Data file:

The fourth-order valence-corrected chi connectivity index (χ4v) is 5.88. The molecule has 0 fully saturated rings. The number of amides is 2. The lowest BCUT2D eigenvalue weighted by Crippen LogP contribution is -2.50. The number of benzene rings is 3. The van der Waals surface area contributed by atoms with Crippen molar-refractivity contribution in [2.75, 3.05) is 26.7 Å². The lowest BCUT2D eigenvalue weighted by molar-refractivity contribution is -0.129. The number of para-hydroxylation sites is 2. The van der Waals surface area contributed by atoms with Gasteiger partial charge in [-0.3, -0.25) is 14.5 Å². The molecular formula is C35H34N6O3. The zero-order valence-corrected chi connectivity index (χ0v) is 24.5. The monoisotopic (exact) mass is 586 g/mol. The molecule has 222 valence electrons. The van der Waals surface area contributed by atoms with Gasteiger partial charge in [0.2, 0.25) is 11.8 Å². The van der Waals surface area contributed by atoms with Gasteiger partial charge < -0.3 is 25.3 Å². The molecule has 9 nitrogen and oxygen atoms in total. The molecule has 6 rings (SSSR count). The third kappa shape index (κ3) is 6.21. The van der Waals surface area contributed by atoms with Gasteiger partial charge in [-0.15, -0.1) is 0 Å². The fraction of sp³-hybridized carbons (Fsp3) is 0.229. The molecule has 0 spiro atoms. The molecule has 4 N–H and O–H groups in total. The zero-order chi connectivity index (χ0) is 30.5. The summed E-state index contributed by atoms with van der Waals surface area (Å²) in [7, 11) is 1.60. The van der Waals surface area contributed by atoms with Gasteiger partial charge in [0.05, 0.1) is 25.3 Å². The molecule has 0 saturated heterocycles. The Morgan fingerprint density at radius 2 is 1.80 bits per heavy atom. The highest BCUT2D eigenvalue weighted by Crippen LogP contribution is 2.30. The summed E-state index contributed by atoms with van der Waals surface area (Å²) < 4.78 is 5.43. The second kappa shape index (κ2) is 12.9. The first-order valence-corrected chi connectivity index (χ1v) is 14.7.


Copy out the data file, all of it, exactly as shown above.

The fourth-order valence-corrected chi connectivity index (χ4v) is 5.88. The molecule has 0 fully saturated rings. The number of amides is 2. The lowest BCUT2D eigenvalue weighted by Crippen LogP contribution is -2.50. The number of benzene rings is 3. The van der Waals surface area contributed by atoms with Crippen molar-refractivity contribution in [2.75, 3.05) is 26.7 Å². The lowest BCUT2D eigenvalue weighted by molar-refractivity contribution is -0.129. The number of para-hydroxylation sites is 2. The van der Waals surface area contributed by atoms with Gasteiger partial charge in [-0.3, -0.25) is 14.5 Å². The molecular formula is C35H34N6O3. The zero-order valence-corrected chi connectivity index (χ0v) is 24.5. The monoisotopic (exact) mass is 586 g/mol. The molecule has 222 valence electrons. The van der Waals surface area contributed by atoms with Gasteiger partial charge in [0.2, 0.25) is 11.8 Å². The van der Waals surface area contributed by atoms with Gasteiger partial charge < -0.3 is 25.3 Å². The molecule has 9 nitrogen and oxygen atoms in total. The molecule has 6 rings (SSSR count). The third kappa shape index (κ3) is 6.21. The van der Waals surface area contributed by atoms with Gasteiger partial charge in [-0.15, -0.1) is 0 Å². The fraction of sp³-hybridized carbons (Fsp3) is 0.229. The molecule has 0 spiro atoms. The molecule has 4 N–H and O–H groups in total. The zero-order chi connectivity index (χ0) is 30.5. The summed E-state index contributed by atoms with van der Waals surface area (Å²) in [7, 11) is 1.60. The van der Waals surface area contributed by atoms with Gasteiger partial charge in [0.05, 0.1) is 25.3 Å². The molecule has 0 saturated heterocycles. The Morgan fingerprint density at radius 2 is 1.80 bits per heavy atom. The highest BCUT2D eigenvalue weighted by Crippen LogP contribution is 2.30. The summed E-state index contributed by atoms with van der Waals surface area (Å²) < 4.78 is 5.43. The second kappa shape index (κ2) is 12.9. The first-order valence-corrected chi connectivity index (χ1v) is 14.7.